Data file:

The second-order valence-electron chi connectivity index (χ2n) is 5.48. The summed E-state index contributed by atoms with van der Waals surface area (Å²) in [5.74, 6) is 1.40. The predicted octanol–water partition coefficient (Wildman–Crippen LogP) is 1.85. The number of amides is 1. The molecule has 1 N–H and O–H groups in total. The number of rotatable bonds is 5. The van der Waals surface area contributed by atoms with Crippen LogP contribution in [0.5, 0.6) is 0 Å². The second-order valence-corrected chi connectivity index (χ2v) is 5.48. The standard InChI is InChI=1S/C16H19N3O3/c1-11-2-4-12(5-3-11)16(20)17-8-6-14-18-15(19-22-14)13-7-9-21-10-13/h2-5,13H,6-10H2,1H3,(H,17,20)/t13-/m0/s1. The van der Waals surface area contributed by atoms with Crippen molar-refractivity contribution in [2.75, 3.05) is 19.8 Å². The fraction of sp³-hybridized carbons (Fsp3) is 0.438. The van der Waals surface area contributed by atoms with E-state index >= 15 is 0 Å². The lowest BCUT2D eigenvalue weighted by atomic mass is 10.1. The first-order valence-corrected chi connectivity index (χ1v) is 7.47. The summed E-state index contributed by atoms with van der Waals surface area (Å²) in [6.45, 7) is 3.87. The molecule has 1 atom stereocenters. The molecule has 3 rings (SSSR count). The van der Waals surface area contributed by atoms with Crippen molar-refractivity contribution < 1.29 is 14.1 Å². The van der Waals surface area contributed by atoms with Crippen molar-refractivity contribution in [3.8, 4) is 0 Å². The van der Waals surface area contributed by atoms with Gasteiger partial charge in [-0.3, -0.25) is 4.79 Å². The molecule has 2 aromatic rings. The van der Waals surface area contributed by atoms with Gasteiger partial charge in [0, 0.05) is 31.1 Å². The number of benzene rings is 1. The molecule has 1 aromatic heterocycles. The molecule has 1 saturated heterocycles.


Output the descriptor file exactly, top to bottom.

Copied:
The second-order valence-electron chi connectivity index (χ2n) is 5.48. The summed E-state index contributed by atoms with van der Waals surface area (Å²) in [5.74, 6) is 1.40. The predicted octanol–water partition coefficient (Wildman–Crippen LogP) is 1.85. The number of amides is 1. The molecule has 1 N–H and O–H groups in total. The number of rotatable bonds is 5. The van der Waals surface area contributed by atoms with Crippen LogP contribution in [0.5, 0.6) is 0 Å². The second-order valence-corrected chi connectivity index (χ2v) is 5.48. The standard InChI is InChI=1S/C16H19N3O3/c1-11-2-4-12(5-3-11)16(20)17-8-6-14-18-15(19-22-14)13-7-9-21-10-13/h2-5,13H,6-10H2,1H3,(H,17,20)/t13-/m0/s1. The van der Waals surface area contributed by atoms with Crippen molar-refractivity contribution in [2.75, 3.05) is 19.8 Å². The fraction of sp³-hybridized carbons (Fsp3) is 0.438. The van der Waals surface area contributed by atoms with E-state index >= 15 is 0 Å². The lowest BCUT2D eigenvalue weighted by atomic mass is 10.1. The first-order valence-corrected chi connectivity index (χ1v) is 7.47. The summed E-state index contributed by atoms with van der Waals surface area (Å²) in [6.45, 7) is 3.87. The molecule has 1 atom stereocenters. The molecule has 3 rings (SSSR count). The van der Waals surface area contributed by atoms with Crippen molar-refractivity contribution < 1.29 is 14.1 Å². The van der Waals surface area contributed by atoms with Crippen molar-refractivity contribution in [3.8, 4) is 0 Å². The van der Waals surface area contributed by atoms with Gasteiger partial charge in [-0.3, -0.25) is 4.79 Å². The molecule has 2 aromatic rings. The van der Waals surface area contributed by atoms with Gasteiger partial charge in [0, 0.05) is 31.1 Å². The number of benzene rings is 1. The molecule has 1 aromatic heterocycles. The molecule has 1 saturated heterocycles.